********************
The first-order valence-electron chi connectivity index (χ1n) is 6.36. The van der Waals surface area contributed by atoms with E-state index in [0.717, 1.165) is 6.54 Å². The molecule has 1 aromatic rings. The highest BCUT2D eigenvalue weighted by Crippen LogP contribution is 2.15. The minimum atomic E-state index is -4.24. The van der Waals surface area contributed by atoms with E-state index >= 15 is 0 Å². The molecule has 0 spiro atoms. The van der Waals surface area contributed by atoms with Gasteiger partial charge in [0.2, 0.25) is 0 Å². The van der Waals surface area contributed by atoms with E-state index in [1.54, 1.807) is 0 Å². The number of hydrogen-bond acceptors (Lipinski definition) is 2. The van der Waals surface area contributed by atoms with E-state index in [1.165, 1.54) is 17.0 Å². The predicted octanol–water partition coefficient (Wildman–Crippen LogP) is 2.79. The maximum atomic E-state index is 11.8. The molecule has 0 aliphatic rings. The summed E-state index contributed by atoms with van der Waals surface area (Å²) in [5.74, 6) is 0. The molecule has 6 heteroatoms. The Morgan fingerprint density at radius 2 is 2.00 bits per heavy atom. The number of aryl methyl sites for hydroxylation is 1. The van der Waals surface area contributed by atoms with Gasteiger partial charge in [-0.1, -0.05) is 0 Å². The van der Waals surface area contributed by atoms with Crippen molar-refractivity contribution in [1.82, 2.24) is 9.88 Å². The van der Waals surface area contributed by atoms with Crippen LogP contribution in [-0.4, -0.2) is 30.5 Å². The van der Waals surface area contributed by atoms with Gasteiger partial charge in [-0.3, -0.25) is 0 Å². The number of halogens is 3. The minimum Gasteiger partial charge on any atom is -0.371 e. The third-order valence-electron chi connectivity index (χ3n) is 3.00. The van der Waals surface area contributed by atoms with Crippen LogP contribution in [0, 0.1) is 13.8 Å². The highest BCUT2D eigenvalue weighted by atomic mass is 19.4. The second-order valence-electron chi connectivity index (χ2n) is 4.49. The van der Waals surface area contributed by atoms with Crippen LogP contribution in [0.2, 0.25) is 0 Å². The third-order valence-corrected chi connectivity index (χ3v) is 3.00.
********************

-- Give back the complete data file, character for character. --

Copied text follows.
The first-order valence-electron chi connectivity index (χ1n) is 6.36. The van der Waals surface area contributed by atoms with E-state index in [0.717, 1.165) is 6.54 Å². The molecule has 1 aromatic rings. The highest BCUT2D eigenvalue weighted by Crippen LogP contribution is 2.15. The minimum atomic E-state index is -4.24. The van der Waals surface area contributed by atoms with E-state index >= 15 is 0 Å². The molecule has 0 spiro atoms. The van der Waals surface area contributed by atoms with Gasteiger partial charge in [0.2, 0.25) is 0 Å². The van der Waals surface area contributed by atoms with E-state index in [1.54, 1.807) is 0 Å². The number of hydrogen-bond acceptors (Lipinski definition) is 2. The van der Waals surface area contributed by atoms with E-state index in [1.165, 1.54) is 17.0 Å². The predicted octanol–water partition coefficient (Wildman–Crippen LogP) is 2.79. The maximum atomic E-state index is 11.8. The molecule has 0 aliphatic rings. The summed E-state index contributed by atoms with van der Waals surface area (Å²) in [5.74, 6) is 0. The molecule has 6 heteroatoms. The Morgan fingerprint density at radius 2 is 2.00 bits per heavy atom. The number of aryl methyl sites for hydroxylation is 1. The van der Waals surface area contributed by atoms with Gasteiger partial charge in [-0.1, -0.05) is 0 Å². The van der Waals surface area contributed by atoms with Crippen molar-refractivity contribution in [1.82, 2.24) is 9.88 Å². The van der Waals surface area contributed by atoms with Crippen LogP contribution in [-0.4, -0.2) is 30.5 Å². The van der Waals surface area contributed by atoms with Gasteiger partial charge in [-0.3, -0.25) is 0 Å². The number of halogens is 3. The minimum Gasteiger partial charge on any atom is -0.371 e. The third-order valence-electron chi connectivity index (χ3n) is 3.00. The van der Waals surface area contributed by atoms with Crippen LogP contribution in [0, 0.1) is 13.8 Å². The highest BCUT2D eigenvalue weighted by atomic mass is 19.4. The second-order valence-electron chi connectivity index (χ2n) is 4.49. The van der Waals surface area contributed by atoms with Crippen LogP contribution in [0.2, 0.25) is 0 Å². The third-order valence-corrected chi connectivity index (χ3v) is 3.00.